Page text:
What To Know Today
NEW from THE TRACE: As students return, schools hope investments in mental health will also curb violence. The COVID-19 pandemic isn’t over, but the new school year means young people are again headed into their classrooms, many bringing trauma from the economic and social dislocations of the past year. With that in mind, the federal government, states, and many school districts are dedicating money — including funds from the American Rescue Plan — toward resources that aim to help students feel better, like guidance counselors and crisis mitigation programs. Every state that sought ARP education funds — 48 states and Washington, D.C. — included plans to expand access to mental and behavioral health support in its request. And while students with mental health diagnoses are more likely to be victims of violence than to hurt someone else, lowering stress levels and helping students cope with trauma could keep students from considering violent acts. Chip Brownlee has more on the nationwide shift in resource allocation to include student well-being as a means of violence prevention.
In Missouri, school districts with high gun violence get little in the way of state funds. Analyzing 20 years of school finance data, the The Kansas City Star found that the four jurisdictions with the highest rates of gun violence — including St. Louis City and Jackson County, which covers part of Kansas City — received a lower-than-average share of state aid to school districts. About 31 percent of total school budgets in Missouri came from state funds last year, but for Kansas City and St. Louis City public schools, that share dropped to 3 percent and 8 percent, respectively. Meanwhile, educators in rural and urban areas struggled with a lack of funds for trauma training and social services for their students.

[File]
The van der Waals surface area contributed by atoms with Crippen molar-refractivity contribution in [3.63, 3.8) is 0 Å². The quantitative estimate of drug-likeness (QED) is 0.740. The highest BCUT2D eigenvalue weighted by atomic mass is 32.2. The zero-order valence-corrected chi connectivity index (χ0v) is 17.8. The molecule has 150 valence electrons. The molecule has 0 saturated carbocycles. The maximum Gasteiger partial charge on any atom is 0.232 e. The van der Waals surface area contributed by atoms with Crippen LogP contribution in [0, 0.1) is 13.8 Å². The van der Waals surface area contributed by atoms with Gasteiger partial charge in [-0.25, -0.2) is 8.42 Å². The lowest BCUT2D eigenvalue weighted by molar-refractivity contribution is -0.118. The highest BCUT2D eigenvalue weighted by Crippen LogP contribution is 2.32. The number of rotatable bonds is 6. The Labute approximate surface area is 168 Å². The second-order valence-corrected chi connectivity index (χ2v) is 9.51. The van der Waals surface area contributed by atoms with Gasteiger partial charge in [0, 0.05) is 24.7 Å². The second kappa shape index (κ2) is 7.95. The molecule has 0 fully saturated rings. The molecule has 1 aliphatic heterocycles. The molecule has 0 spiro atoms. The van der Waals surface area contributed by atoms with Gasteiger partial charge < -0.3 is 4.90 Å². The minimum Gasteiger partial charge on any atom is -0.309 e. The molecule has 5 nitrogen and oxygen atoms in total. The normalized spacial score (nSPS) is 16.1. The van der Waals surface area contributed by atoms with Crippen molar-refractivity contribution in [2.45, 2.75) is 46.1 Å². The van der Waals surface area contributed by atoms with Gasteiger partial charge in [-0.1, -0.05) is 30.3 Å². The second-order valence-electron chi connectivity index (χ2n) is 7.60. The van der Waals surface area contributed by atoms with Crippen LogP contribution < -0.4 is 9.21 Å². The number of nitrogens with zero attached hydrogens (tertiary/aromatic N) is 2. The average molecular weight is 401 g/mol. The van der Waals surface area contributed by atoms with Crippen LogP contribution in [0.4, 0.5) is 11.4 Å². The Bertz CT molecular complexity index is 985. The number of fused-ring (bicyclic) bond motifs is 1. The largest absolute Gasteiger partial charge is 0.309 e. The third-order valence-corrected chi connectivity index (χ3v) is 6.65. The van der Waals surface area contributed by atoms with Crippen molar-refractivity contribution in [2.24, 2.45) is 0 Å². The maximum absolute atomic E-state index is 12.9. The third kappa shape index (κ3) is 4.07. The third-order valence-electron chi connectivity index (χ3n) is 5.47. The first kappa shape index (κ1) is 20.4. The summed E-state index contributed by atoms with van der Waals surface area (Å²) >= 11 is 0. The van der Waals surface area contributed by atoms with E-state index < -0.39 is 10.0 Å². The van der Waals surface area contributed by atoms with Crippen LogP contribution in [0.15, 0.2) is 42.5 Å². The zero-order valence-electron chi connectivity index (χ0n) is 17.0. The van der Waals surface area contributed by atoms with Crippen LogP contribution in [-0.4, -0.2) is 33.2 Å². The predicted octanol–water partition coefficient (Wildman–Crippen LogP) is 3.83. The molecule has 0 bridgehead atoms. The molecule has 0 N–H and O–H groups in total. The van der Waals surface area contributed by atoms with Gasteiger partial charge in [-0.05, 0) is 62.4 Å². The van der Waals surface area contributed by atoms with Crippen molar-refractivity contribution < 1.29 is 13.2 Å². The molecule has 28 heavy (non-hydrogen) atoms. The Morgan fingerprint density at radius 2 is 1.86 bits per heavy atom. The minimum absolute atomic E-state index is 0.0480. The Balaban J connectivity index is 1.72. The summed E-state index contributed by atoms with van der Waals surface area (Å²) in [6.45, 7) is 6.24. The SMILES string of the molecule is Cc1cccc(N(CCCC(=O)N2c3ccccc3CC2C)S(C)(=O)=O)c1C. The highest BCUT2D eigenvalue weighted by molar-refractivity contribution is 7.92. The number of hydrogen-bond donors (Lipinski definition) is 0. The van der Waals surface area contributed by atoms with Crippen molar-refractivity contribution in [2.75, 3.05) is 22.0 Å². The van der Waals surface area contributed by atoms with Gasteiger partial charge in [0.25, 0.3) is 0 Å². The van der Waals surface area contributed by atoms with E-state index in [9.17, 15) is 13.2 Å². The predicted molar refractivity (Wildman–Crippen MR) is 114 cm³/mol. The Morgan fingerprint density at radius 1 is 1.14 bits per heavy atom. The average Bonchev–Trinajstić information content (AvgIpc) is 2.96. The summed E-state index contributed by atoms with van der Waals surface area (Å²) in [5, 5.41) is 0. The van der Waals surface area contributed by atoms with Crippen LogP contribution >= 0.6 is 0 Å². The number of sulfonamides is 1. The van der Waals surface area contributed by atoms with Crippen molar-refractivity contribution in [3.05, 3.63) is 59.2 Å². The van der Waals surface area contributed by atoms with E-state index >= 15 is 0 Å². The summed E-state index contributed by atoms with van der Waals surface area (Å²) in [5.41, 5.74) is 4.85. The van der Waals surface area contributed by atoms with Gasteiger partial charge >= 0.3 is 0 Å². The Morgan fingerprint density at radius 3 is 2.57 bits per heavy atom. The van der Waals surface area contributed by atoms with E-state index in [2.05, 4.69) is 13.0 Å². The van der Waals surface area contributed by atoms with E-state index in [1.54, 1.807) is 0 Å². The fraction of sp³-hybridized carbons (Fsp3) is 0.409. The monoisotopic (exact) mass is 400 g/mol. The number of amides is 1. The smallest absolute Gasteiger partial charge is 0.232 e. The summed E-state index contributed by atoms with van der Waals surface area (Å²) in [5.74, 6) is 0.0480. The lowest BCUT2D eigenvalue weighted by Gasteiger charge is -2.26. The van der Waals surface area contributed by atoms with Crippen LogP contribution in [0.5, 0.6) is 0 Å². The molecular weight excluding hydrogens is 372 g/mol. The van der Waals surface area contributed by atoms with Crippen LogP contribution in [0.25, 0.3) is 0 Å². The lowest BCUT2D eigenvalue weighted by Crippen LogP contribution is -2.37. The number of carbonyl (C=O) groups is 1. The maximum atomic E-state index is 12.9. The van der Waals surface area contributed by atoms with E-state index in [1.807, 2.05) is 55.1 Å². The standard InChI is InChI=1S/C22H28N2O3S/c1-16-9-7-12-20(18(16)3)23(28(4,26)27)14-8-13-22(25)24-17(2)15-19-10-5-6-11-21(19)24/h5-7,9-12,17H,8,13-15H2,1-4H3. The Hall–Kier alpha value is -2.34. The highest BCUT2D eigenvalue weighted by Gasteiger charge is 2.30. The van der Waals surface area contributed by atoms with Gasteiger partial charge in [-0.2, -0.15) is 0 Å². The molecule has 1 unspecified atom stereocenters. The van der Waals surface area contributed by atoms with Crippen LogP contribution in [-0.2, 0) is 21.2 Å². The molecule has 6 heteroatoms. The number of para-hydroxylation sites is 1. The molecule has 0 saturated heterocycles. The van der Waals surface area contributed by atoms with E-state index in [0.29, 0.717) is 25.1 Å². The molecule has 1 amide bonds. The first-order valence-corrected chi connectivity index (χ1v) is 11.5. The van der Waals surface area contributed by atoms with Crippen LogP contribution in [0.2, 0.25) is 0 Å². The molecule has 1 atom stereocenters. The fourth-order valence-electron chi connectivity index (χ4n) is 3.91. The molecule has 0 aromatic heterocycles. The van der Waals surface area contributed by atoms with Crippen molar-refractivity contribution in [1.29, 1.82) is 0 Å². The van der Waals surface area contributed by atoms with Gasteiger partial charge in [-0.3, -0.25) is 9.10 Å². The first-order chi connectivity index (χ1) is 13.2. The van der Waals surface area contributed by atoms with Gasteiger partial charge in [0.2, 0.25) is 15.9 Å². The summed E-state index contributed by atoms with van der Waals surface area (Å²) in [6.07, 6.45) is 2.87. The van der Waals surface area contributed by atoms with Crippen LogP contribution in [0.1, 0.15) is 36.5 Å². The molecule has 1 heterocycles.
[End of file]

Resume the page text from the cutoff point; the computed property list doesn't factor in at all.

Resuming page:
Easier access to illegal guns is linked to more homicides — in neglected areas. Four scholars looked at 226 U.S. cities from 2010 to 2017 and found that a greater availability of illegal guns corresponded with higher future rates of firearm homicides. Crucially, the link between illegal guns and higher homicide rates was overwhelmingly found in areas suffering from economic disadvantage. On the other hand, the study did not find a statistically significant connection between the rate of legal gun dealers and the rate of gun homicide. “The association between firearm availability and homicide is conditional upon [the] level of structural economic disadvantage,” the researchers wrote. The findings were published in the journal Homicide Studies and based on a number of sources including the Bureau of Alcohol, Tobacco, Firearms and Explosives, the FBI, and our database of more than a million stolen and recovered guns. Why it matters: “We think this is really meaningful because it shows that reducing illegal access to guns in cities can help bring down firearm deaths. This starts with organized efforts by agencies like the ATF to tackle black markets for guns and stop illegal transactions,” tweeted lead researcher Dan Semenza.
DOJ puts limits on federal monitors for cities with troubled police departments. If the Justice Department finds a pattern of abuse in local agencies, it can initiate a court-approved “consent decree” to ensure cities act upon reforms. But rules announced this week will place limits on those monitors, including the size of budgets, length of their tenure, and how much training officials need. The changes had been sought by police agencies and some advocacy groups, who have complained about the costs of extended oversight. From The Trace: Earlier this year, J. Brian Charles reported on the federal oversight of Newark’s police and how advocates and city officials were split on the future of the expensive outside intervention. Related: The DOJ also announced limits on no-knock raids for federal agents.
🎧 Listen 🎧: Ann Givens appeared on Michigan Radio’s Stateside to discuss her reporting on Rosemarie Reilly, who was fatally shot by her ex-boyfriend in 2016 after a judge granted a temporary order of protection, but allowed him to keep his guns. Michigan is one of 13 states where the decision to remove a gun on a temporary order of protection is left in the hands of a judge. In 29 others, firearms restrictions aren’t automatically included in temporary orders of protection. Last week, a federal appeals court denied a due process suit brought by Reilly’s family.
30 percent — the share of American adults who say they own a gun, according to a recent survey. [Pew Research Center]